More Cool Tools: Comiqs and Jumpcut

Teaching summer school to students who were mostly retaking the course allowed for some experimentation over the last few weeks.

The first is My students used this tool to summarize their understanding of the events of the French Revolution. I provided links to a number of French Revolution-related images and gave them a basic tutorial of the tool (which I had played with for about 20 minutes before giving the demo). From there the students put together short comic books, complete with voice bubbles and other text. The only problem that they experienced was about 5 of 35 students were unable to save and therefore publish their project. Saving errors were displayed causing them to lose some or all of their work. That number of students who had problems is somewhat concerning, especially if I used it during the school year with 120 students. The main lesson: save often. So even if something goes wrong, you don’t lose much. Given the amount of time I provided them (about two hours), I was happy with the final products. Like many of the other online multimedia Web 2.0 applications, you can embed the finish comic in your blog, web site, etc.

Below is an example. There is a lot more here.

The second tool my students used was Jumpcut. For this project students had to first read a number of poems written by World War I soldiers and select one. Next they reviewed hundreds of images from WWI from a list of image sites I provided them. They were specifically looking for visuals that connected to the imagery described in their poem. Once they had their images, they set up an account at (owned by Yahoo so you need a Yahoo login). Then they could import their photos and add their poem to the images. It also does video, but because of our time constraints, I did not have them even look at some of the cool WWI footage out there on the web. The editing process went very smoothly – many of the students have iMovie or Windows Movie Maker experience, and Jumpcut is even easier to user. Overall the editing is a bit clunky and doesn’t allow for much finesse. Adding the text was also a bit difficult in that you could only add a limited amount of text.

Here is a sample, click here for a bunch more.

During the regular school year my students actually write their own poems add images to the text at my WWI Poetry Wiki. If I can squeeze the time in, I would love for them to use Jumpcut in this same manner. Perhaps I could set up a record station and the students read their poems (you can add sound to your Jumpcut video) that immortalize their poems even further. To keep all the poems in a centralized location, the finished products could be embedded into the wiki.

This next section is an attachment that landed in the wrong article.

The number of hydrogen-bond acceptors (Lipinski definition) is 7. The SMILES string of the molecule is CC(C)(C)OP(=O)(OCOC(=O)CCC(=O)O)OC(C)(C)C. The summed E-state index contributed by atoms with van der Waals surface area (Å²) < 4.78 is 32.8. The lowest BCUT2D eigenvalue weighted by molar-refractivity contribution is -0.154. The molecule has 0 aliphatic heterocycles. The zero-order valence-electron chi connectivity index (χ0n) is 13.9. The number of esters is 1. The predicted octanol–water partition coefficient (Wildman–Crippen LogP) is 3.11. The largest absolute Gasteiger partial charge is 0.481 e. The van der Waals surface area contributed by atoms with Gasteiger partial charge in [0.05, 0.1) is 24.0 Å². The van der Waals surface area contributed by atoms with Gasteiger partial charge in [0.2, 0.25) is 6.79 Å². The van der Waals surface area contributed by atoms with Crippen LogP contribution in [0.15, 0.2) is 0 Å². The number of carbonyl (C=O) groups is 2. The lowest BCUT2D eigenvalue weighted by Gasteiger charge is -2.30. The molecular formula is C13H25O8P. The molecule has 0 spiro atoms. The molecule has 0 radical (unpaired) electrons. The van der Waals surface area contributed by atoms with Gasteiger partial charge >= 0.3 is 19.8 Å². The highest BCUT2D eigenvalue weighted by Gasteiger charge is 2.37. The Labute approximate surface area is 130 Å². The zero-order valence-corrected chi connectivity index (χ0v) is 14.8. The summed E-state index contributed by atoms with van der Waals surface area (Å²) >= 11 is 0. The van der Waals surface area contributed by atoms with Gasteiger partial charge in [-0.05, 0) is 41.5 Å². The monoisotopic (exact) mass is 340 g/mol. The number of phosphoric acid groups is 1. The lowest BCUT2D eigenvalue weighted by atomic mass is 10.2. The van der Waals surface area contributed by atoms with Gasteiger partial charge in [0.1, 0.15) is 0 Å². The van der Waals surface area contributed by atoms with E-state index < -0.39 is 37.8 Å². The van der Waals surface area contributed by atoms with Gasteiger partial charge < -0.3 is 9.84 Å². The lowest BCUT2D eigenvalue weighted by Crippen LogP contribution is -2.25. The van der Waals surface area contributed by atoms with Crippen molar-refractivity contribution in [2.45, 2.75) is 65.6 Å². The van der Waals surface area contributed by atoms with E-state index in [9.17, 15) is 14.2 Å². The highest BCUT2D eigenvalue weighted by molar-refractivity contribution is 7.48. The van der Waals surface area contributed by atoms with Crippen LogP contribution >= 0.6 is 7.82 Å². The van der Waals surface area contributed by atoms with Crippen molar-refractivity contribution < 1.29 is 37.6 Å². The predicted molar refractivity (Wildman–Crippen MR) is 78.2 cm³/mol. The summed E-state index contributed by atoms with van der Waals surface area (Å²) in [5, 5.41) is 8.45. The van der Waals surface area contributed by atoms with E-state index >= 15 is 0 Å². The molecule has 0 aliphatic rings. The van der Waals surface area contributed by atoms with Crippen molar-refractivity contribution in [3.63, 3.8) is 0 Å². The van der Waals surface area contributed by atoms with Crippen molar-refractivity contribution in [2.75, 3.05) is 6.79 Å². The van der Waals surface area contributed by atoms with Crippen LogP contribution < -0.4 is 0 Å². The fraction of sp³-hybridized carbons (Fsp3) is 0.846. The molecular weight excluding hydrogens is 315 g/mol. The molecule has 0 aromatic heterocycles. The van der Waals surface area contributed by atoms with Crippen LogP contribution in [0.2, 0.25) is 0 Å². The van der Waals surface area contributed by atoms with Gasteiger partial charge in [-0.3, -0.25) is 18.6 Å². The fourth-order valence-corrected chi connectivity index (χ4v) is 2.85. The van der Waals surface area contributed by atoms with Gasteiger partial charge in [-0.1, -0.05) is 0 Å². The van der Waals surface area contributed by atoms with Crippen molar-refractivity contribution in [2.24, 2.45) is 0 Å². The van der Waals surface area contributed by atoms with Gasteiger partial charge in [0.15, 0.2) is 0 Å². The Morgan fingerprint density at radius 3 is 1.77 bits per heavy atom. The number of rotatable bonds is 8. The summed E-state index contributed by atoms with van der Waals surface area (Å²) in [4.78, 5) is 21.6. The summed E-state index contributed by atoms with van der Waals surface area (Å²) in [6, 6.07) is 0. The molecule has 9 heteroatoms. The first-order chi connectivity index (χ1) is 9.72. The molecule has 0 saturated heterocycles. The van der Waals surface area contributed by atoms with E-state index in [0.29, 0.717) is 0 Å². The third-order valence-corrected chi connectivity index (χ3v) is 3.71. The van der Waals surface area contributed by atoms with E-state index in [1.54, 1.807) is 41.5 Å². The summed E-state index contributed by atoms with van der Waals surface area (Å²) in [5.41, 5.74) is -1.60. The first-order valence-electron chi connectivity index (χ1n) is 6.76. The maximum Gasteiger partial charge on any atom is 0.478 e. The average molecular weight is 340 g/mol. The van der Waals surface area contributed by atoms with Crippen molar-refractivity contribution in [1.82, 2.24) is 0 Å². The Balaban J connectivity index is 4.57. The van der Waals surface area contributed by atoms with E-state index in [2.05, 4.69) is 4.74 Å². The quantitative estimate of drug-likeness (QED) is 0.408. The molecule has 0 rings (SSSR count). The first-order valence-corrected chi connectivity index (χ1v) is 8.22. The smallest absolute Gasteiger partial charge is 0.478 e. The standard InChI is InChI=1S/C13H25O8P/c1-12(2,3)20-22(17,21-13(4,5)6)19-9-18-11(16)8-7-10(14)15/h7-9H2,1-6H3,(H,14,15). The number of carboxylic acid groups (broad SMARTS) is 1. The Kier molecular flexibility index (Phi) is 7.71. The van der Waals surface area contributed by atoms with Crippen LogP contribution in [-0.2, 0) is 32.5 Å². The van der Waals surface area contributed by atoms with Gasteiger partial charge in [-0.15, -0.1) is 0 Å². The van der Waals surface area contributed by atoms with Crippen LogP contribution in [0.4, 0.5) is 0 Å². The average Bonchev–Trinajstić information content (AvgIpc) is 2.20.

Better Student Searching – Cool Tool #7

This has been sitting as draft for over three months, I don’t know why I never published it…

Google continues to just make life easier. Now you can create a customize a search engine by including only specific resources. Using Google Co-op, you can simply add sites you want to include in a search. Here is a way for many teachers to teach their students to search in a safe environment. It also allows you to embed the search box into your web page, blog, wiki, etc. I hope to build one just for world history. I could then point students to it for research and enrichment.

It might also be a nice addition to the world of the WebQuests – generally the rule is that the links are included. However, if the teacher provides a customized search engine, you get the best of both worlds. Contained searching on a specific topic (let’s say the Holocaust) and the comfort that your students are still only looking at sites the teacher has verified as suitable.


Collective Memories – A Cool Wiki Tool

We all have our individual memories of shared events. I have clear memories of where I was when during the Challenger disaster, the death of Kurt Cobain, 9/11, the LA Riots, Columbine, and fall of the Berlin wall. I remember being in a small Baptist Church covering a visit of Jesse Jackson, a UCSD protest that actually moved onto I5 and stopped traffic for hours, and being one of thousands of screaming fans at numerous u2 concerts over the years.

Our individual memories might be recorded in a journal or blog.  We might tell our children or grandchildren, but I can’t imagine them lasting beyond a generation.  One of my biggest regrets in my life so far centers around one of my grandfathers.  He lived an eventful life, fighting in WWII and spending his career as a police officer in Chicago.  I never asked him much about his life.  When he passed 11 years ago, those memories were mostly lost to me.

Technology gives us a new window to our collective memories.  Holocaust survivors are telling their stories to various organizations who are recording them so that the generations to come can witness the testimonies of the witnesses.  What about the rest of us? The importance of our stories has a different importance.  They help define our era, interests, daily life, and  culture.

Well, you probably could have guessed, there is a cool newish web site that is doing just this – it is giving everyday people the opportunity to record their memories.  MemoryArchive is a site powered by MediaWiki (of Wikipedia fame) where anyone can write a story about an event or individual.  You simply add it to the wiki (they have instructions), they review it and then lock it so others don’t change your memory.   They even added a teacher section.  I could see some great potential here.  Students could go out in the community and write the story of a grandparent or neighbor.